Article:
Since the air below the tiles is to some extent stagnant, on each occasion when the outside air temperature drops, humidity in the stagnant air volume condenses forming moisture which accumulates in the joints formed below the battens. In addition, some moisture may penetrate the layer of tiles. Because the moisture enters the gap between the two wooden members, it is difficult to re-evaporate on the next occasion when the temperature rises and as a consequence the abutting wooden members remain moist at their intersection. This moisture both causes the timber to deteriorate and also tends to corrode the nail or other fastener. This is the prior art illustrated in FIGS. 1 and 2 of this specification.

It is known to attempt to ameliorate the abovementioned problem by the provision of a batten riser which takes the form of a square or rectangular portion of foam material cut, for example, by scissors from a large sheet of the foam material. These square or rectangular pieces are then inserted between the batten and the rafter, or between the batten and plywood, immediately prior to nailing the batten in position. Such batten risers suffer from two problems. Firstly, they are difficult to install because the square or rectangular portion tends to move from its intended position because there is nothing to hold it in place prior to the nail piercing the square or rectangular portion. Secondly, moisture also tends to collect between the upper surface of the batten riser and the batten, and between the lower surface of the batten riser and the rafter, or plywood, since there is no means provided to facilitate the escape of any moisture.

The object of the present invention is to substantially overcome, or at least ameliorate the abovementioned problems of moisture retention and inconvenient installation by the provision of a capillary breaking spaced apart rib arrangement which forms a water drainage passage, and a flange which enables the batten riser to be abutted against the batten prior to the installation of the fastener.

SUMMARY OF THE INVENTION

In accordance with the first aspect of the present invention there is disclosed a batten riser for a roof having a slope, said riser being of substantially planar conformation and sized for insertion between a supporting member and a roof batten which extends above said supporting member, which extends across the slope, and which supports a plurality of tiles arranged in rows to form said roof, wherein said batten riser includes an upwardly extending flange shaped to abut an upslope edge of said batten and said batten riser further includes a base having a plurality of spaced apart downwardly directed ribs with an opening between each pair of adjacent ribs forming a corresponding water drainage passage.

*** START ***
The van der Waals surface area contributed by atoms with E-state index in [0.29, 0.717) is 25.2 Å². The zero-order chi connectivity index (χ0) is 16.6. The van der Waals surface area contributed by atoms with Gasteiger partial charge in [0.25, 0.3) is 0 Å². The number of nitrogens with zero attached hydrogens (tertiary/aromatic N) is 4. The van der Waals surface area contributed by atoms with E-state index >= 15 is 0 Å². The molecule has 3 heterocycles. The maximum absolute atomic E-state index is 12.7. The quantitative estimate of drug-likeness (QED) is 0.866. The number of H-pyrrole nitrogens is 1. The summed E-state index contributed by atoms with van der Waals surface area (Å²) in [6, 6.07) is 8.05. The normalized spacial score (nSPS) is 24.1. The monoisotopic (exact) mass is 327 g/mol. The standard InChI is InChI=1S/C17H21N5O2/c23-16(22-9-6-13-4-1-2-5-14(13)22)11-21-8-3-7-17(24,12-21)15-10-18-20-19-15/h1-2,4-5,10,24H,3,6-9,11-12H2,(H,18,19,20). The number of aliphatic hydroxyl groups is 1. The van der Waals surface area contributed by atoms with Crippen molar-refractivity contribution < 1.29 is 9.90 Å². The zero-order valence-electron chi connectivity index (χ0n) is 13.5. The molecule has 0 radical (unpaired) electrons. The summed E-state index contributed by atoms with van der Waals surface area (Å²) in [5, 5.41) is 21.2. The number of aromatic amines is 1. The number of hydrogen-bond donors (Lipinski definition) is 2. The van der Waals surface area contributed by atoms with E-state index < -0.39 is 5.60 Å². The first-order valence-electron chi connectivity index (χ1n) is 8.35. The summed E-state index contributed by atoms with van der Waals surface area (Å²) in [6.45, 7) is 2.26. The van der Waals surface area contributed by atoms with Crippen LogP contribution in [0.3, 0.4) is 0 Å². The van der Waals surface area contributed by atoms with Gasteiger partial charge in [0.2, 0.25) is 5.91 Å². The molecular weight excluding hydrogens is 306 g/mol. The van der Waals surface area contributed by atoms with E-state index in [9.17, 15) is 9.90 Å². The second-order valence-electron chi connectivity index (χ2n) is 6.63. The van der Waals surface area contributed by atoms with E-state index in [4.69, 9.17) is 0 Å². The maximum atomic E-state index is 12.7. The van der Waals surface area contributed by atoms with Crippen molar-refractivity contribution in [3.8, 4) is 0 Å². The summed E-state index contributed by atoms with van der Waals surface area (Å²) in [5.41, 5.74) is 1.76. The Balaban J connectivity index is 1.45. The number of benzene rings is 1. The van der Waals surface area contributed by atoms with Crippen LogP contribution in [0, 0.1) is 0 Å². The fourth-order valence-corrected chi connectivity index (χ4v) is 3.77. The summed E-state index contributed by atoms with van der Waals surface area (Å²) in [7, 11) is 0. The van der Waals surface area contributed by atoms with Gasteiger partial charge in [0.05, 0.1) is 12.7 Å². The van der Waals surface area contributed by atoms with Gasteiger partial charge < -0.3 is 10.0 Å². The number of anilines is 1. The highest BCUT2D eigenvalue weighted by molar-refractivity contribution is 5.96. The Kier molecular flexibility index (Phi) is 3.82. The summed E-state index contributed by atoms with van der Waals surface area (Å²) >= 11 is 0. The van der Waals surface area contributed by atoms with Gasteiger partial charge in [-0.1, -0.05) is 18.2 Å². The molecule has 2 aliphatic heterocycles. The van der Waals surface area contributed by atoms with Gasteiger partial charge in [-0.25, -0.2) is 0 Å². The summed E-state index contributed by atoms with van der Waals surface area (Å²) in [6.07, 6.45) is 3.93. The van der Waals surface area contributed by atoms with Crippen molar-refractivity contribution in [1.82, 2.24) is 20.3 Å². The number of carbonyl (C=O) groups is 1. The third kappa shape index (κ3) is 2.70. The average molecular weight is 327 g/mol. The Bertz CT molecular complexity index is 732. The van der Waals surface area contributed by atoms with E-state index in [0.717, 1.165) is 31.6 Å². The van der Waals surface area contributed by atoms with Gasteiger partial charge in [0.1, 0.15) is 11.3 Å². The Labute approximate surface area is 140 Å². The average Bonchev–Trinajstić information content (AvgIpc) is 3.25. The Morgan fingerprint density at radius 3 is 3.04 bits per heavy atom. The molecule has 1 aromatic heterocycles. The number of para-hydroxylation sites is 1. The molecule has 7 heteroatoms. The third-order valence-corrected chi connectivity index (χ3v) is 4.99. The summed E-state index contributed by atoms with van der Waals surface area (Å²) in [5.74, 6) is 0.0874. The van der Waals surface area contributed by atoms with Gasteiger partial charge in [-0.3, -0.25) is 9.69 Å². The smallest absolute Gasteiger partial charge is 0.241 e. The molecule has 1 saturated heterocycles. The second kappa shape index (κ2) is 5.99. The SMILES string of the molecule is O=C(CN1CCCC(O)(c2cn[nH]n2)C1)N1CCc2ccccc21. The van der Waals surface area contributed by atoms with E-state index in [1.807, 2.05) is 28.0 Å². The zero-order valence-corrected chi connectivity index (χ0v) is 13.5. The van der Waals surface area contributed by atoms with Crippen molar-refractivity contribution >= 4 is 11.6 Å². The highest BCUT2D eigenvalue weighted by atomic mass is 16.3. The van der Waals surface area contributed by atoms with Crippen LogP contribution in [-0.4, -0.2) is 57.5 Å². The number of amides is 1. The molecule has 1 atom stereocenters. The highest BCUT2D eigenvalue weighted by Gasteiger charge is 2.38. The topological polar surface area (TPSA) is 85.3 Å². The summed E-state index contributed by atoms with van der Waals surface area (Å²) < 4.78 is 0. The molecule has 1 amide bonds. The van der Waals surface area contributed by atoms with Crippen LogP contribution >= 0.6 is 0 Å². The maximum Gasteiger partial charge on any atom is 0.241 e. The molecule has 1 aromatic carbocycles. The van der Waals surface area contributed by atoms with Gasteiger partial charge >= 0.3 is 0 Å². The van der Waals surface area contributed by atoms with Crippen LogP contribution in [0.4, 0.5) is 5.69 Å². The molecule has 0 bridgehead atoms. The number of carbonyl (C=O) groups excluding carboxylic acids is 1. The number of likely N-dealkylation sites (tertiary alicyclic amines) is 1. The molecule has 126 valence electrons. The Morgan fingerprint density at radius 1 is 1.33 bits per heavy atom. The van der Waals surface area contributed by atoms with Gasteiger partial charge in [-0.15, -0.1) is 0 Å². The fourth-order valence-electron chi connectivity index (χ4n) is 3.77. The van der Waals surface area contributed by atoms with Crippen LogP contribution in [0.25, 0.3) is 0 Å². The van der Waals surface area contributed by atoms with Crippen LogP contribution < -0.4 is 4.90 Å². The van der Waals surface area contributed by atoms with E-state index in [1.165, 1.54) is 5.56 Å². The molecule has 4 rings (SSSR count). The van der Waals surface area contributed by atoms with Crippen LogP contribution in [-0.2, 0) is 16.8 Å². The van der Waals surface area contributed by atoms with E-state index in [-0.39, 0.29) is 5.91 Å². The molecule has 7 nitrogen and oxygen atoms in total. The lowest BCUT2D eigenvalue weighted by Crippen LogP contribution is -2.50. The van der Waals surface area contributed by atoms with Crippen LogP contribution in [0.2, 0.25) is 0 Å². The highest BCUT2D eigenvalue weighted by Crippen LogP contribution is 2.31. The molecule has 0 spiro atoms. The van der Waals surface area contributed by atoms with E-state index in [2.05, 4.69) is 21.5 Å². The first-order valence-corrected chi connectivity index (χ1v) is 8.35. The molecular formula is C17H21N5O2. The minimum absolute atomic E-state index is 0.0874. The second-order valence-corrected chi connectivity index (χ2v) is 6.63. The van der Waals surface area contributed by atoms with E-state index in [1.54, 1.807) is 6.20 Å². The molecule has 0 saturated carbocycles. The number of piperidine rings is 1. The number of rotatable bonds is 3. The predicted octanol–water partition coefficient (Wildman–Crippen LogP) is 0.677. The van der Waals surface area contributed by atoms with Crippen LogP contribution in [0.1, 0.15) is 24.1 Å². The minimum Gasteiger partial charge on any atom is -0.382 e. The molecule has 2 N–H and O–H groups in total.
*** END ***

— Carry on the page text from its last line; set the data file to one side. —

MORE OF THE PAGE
In accordance with a second aspect of the present invention there is disclosed a method of draining condensation from between battens and a support member therefor, supporting a roof having a slope, and extending across the slope, said method comprising the step of:

    • i) inserting a batten riser of substantially planar configuration between the batten and said support member,
    • ii) abutting an upwardly extending flange of said batten riser with an upslope edge of said batten, and
    • iii) forming at least one water drainage passage between said batten and support member by a plurality of spaced apart ribs which are directed downwardly from a base of said batten riser.

BRIEF DESCRIPTION OF THE DRAWINGS

A preferred embodiment of the present invention will now be described with reference to the drawings in which:

    • FIG. 1 is a perspective view of a prior art tiled roof, a portion of the roof being cut away to illustrate the battens and rafters thereunder,

FIG. 2 is a side view, partially in cross-section illustrating the inter-section between a batten and a rafter in the prior art,

FIG. 3 is a view equivalent to FIG. 2 but illustrating an installed batten riser in accordance with the preferred embodiment,

FIG. 4 is an exploded perspective view of the batten riser installation illustrated in FIG. 3,

FIG. 5 is a perspective view of the batten riser of the preferred embodiment,

FIG. 6 is a planned view of the batten riser of FIG. 5,

FIG. 7 is an inverted plan view of the batten riser of FIGS. 5 and 6

FIG. 8 is a front elevation of the batten riser of FIGS. 6-7,

FIG. 9 is a rear elevation of the batten riser of FIGS. 5-8,

FIG. 10 is a left side elevation of the batten riser of FIGS. 5-9, the right side elevation being a mirror image thereof, and

FIG. 11 is a view similar to FIG. 4 and illustrating the installation where the rafters are covered with a sheet of plywood.

DETAILED DESCRIPTION OF THE PREFERRED EMBODIMENT(S)